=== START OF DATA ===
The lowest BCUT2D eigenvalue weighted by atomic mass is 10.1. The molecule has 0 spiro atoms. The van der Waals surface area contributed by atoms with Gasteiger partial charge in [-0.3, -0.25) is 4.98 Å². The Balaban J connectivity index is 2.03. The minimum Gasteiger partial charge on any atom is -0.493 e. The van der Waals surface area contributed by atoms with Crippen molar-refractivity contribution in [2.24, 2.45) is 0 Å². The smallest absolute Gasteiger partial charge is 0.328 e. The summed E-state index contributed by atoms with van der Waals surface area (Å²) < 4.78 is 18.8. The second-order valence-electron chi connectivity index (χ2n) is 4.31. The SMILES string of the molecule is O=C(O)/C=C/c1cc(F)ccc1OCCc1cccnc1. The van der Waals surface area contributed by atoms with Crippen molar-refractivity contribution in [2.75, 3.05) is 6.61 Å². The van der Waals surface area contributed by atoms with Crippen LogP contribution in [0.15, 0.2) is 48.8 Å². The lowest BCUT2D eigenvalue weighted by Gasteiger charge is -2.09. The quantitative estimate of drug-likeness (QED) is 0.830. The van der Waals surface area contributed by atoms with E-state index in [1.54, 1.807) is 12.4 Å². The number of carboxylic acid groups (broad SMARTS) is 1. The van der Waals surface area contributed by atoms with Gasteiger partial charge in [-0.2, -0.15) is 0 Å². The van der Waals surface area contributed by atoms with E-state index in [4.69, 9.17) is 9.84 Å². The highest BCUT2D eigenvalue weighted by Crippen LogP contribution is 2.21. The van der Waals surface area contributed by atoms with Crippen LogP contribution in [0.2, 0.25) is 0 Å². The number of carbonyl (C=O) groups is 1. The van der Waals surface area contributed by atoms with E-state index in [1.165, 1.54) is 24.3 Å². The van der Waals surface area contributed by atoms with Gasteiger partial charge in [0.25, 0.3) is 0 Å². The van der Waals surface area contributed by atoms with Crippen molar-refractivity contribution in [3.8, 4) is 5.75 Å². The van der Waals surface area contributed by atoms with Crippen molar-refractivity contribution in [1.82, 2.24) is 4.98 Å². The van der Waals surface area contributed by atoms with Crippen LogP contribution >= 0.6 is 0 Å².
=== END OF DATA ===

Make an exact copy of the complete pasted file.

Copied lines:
The lowest BCUT2D eigenvalue weighted by atomic mass is 10.1. The molecule has 0 spiro atoms. The van der Waals surface area contributed by atoms with Gasteiger partial charge in [-0.3, -0.25) is 4.98 Å². The Balaban J connectivity index is 2.03. The minimum Gasteiger partial charge on any atom is -0.493 e. The van der Waals surface area contributed by atoms with Crippen molar-refractivity contribution in [2.24, 2.45) is 0 Å². The smallest absolute Gasteiger partial charge is 0.328 e. The summed E-state index contributed by atoms with van der Waals surface area (Å²) < 4.78 is 18.8. The second-order valence-electron chi connectivity index (χ2n) is 4.31. The SMILES string of the molecule is O=C(O)/C=C/c1cc(F)ccc1OCCc1cccnc1. The van der Waals surface area contributed by atoms with Crippen molar-refractivity contribution in [2.75, 3.05) is 6.61 Å². The van der Waals surface area contributed by atoms with Crippen LogP contribution in [0.15, 0.2) is 48.8 Å². The lowest BCUT2D eigenvalue weighted by Gasteiger charge is -2.09. The quantitative estimate of drug-likeness (QED) is 0.830. The van der Waals surface area contributed by atoms with E-state index in [1.54, 1.807) is 12.4 Å². The number of carboxylic acid groups (broad SMARTS) is 1. The van der Waals surface area contributed by atoms with Gasteiger partial charge in [-0.2, -0.15) is 0 Å². The van der Waals surface area contributed by atoms with E-state index in [4.69, 9.17) is 9.84 Å². The highest BCUT2D eigenvalue weighted by Crippen LogP contribution is 2.21. The van der Waals surface area contributed by atoms with Crippen LogP contribution in [0.2, 0.25) is 0 Å². The number of carbonyl (C=O) groups is 1. The van der Waals surface area contributed by atoms with E-state index in [1.165, 1.54) is 24.3 Å². The van der Waals surface area contributed by atoms with Gasteiger partial charge in [0.25, 0.3) is 0 Å². The van der Waals surface area contributed by atoms with Crippen molar-refractivity contribution in [3.8, 4) is 5.75 Å². The van der Waals surface area contributed by atoms with Crippen molar-refractivity contribution in [1.82, 2.24) is 4.98 Å². The van der Waals surface area contributed by atoms with Crippen LogP contribution >= 0.6 is 0 Å².